Hamilton, Madison, and Jay

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Location: Mesa, Arizona, United States

Who are we? We're a married couple who has a passion for politics and current events. That's what this site is about. If you read us, you know what we stand for.

Friday, August 22, 2008

Chinese cheating exposed; IOC announces investigation

HT to Michelle Malkin

Michelle reports that the Times of London is reporting that the IOC is launching an investigation of Chinese gymnast He Kexin on the heels of her gold medals, and the controversy raging that she was too young to compete:

The International Olympic Committee has ordered an investigation into mounting allegations that Chinese authorities covered up the true age of their gold-medal winning gymnastics star because she was too young to compete.

An IOC official told The Times that because of "discrepancies" that have come to light about the age of He Kexin, the host nation’s darling who won gold in both team and individual events, an official inquiry has been launched that could result in the gymnast being stripped of her medals.

The investigation was triggered as a US computer expert claimed yesterday to have uncovered Chinese government documents that he says prove she is only 14 - making her ineligible to compete in the Olympics - rather than 16, as officials in Beijing insist is her age.

Mike Walker, a computer security expert, told The Times how he tracked down two documents that he says had been removed from a Chinese government website. The documents, he said, stated that He’s birth date was January 1 1994 - making her 14 - and not January 1 1992, which is printed in her passport.

The Times also takes note of a hacker who blew the lid off this cover-up:

A determined computer expert has delved into cached pages on the Internet to unearth Chinese official documents showing a gymnast who took gold, edging Britain’s Beth Tweddle into fourth place, may indeed be underage.

Controversy over whether He Kexin, gold medallist in the uneven bars, is under the minimum age of 16 has surrounded her participation in the Beijing Olympics. The latest challenge over the age of the tiny Olympian comes from the discovery through a cyberspace maze of Chinese official documents listing her date of birth.

She certainly does not look as if she has reached the minimum competing age of 16. However China says her passport, issued in February, gives her birthday on January 1, 1992, and the International Olympic Committee has said proof from her passport is good enough. ...

The latest unofficial investigation was carried out by 'Stryde', a computer security expert for the New York-based Intrepidus Group, whose site Stryde Hax revealed a detailed forensic search for Ms He’s age.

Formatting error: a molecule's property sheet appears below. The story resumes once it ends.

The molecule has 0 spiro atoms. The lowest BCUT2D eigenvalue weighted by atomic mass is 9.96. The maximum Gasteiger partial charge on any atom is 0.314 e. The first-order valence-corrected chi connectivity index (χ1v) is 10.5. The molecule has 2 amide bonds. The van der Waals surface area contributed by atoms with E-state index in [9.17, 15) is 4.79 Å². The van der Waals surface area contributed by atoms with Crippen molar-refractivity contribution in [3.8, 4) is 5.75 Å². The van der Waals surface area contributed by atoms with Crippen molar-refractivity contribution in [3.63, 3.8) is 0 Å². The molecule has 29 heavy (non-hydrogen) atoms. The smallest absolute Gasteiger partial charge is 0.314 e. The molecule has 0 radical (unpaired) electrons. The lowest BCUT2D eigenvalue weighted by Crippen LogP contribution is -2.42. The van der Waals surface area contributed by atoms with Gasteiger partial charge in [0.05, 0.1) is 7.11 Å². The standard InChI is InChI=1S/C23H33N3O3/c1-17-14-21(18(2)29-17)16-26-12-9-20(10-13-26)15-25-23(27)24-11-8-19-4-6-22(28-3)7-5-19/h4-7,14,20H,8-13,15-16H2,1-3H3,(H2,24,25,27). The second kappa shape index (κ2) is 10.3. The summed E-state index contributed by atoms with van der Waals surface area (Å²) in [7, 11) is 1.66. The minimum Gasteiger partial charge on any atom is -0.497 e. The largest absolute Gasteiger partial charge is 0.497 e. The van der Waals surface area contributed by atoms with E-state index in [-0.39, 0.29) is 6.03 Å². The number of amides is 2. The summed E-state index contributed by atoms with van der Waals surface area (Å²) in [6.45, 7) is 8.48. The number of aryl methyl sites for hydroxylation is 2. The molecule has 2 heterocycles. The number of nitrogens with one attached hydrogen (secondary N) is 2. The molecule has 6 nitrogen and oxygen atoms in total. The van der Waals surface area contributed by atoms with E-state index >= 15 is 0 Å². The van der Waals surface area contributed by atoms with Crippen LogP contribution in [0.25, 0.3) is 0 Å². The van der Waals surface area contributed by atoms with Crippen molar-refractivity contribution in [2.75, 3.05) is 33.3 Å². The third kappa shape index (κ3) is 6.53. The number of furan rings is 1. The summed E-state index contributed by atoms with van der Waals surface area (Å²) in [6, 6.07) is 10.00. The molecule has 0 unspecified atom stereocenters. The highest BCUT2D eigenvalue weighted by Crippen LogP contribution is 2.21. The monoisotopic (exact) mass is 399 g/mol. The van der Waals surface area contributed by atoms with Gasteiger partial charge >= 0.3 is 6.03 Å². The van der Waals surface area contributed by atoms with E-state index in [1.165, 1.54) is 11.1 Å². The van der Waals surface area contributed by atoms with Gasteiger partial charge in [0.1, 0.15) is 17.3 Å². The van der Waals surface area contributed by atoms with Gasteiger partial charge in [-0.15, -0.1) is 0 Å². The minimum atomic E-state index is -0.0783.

The blogger first simply tried Google, only to find that an official listing by the Chinese sports administration that had given her age could no longer be accessed. Next he tried the Google cache, only to find that Ms He’s name had been removed.

So then he tried the cache of Chinese search engine Baidu. There, he found that Baidu lists two spreadsheets in Ms He's name, both giving her date of birth as January 1, 1994 – making her 14 years and 220 days old and too young to compete at these Olympics.

The lists were compiled by the General Administration of Sport of China.

Even before anyone arrived in Beijing, American media investigations had accused China of fielding three athletes below the 16-year-old minimum age threshold. Bela Karolyi, the former US head coach, then reheated the issue by claiming that China “are using half-people” and that their flouting of the regulations was so obvious that “these people think we are stupid”.

Here is the post Stryde posted on his site that goes through his search, and what he dug up. It's pretty damn compelling. IF the IOC is serious about this investigation, and they reach the same conclusion that so many others have speculated, and that Stryde has proven, then He Kexin will be stripped of her gold medals, and the order of finish will be moved up.

It was a mistake for the IOC to award the Chinese the Olympics, and not just because they're a communist nation that has no regard for human rights. We knew they were going to cheat. They had a couple athletes disqualified from the games when they tested positive for steroids. The Chinese tried to do the same thing that Hitler did in the Berlin games. The Olympics were literally a propaganda tool for them to exhibit their supposed "superiority" to the world.

They failed, and we hope the IOC holds them accountable for their cheating ways.

Publius II


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